The flow of change is straightforward: Branch1 and branch2 only sync to
the shared-base-branch, which in turn syncs itself to trunk.
The shared-base-branch can be reintegrated into trunk once both branch1
and branch2 have been reintegrated into it.
This eliminates cherry-picking, thereby reducing the risk of merge
conflicts, and it also makes it easier to figure out which changes
have already been merged where.

If the above won't work for some reason, maybe you shouldn't be using
branching/merging in the first place. Instead, you could treat the
shared code as an external dependency which your build system will
pull into the build.
Pushing the problem out of the version control problem space into the
build system problem space can make sharing code a lot easier to manage.
You could also consider using an svn:external to pull the same shared
code into a subdirectory of each branch, instead of cherry-picking
changes between cousin branches.

> >> svn switch "^/branches/testing"
> >> svn merge "^/branches/prj1"
> >> svn commit -m "prj1 into testing"
> >>
> >> svn merge "^/branches/prj2"
> > 
> > Again, you hit a similar problem here.
> 
> I do not understand why there is a conflict in "second.txt".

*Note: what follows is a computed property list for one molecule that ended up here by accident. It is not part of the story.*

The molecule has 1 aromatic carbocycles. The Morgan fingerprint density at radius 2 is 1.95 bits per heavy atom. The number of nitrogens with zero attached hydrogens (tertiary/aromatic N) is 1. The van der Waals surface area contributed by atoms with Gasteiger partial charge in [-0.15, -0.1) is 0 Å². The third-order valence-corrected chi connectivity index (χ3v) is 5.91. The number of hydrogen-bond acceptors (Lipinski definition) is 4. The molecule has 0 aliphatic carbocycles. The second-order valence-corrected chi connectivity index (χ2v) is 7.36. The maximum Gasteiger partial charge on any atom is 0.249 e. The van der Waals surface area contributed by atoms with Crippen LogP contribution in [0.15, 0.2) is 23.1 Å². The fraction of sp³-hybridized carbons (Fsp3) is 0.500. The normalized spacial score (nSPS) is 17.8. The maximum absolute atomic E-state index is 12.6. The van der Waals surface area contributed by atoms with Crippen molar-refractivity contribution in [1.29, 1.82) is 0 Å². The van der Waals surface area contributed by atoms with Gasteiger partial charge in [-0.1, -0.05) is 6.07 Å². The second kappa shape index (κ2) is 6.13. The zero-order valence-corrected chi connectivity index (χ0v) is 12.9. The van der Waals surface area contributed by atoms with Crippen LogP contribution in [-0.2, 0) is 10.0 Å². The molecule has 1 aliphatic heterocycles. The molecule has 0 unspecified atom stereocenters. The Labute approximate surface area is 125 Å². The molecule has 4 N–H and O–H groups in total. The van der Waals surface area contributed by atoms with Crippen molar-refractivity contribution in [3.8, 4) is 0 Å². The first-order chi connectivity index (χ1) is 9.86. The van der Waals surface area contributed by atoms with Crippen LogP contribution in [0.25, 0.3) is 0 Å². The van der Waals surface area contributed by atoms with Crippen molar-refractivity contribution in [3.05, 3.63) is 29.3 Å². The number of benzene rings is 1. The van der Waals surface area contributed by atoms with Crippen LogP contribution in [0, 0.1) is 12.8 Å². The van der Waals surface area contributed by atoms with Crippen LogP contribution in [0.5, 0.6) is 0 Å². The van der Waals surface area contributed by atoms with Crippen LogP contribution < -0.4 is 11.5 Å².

> 
> As far as I can see it the following files are the same:
> - /branch/prj1/second.txt
> - /branch/prj2/second.txt
> 
> /branch/prj1/second.txt was added and never changed
> > svn switch "^/branches/prj1"
> > svn add second.txt
> > svn commit -m "2nd"
> 
> /branch/prj2/second.txt was also added and never changed
> > svn switch "^/branches/prj2"
> > svn merge "^/branches/prj1"
> > svn commit -m "prj1 into prj2"
> 
> With svn:mergeinfo the SVN should have enough information to see that
> the files are the same. There was no change and  the original source is
> the same (/branches/prj1/)

You created second.txt on the prj1 branch. Let's assume you did so
in revision 40, so that the change within prj1@40 looks like this:

  A	second.txt

("add a file called second.txt")

You then cherry-picked this revision from prj1 into prj2, causing a commit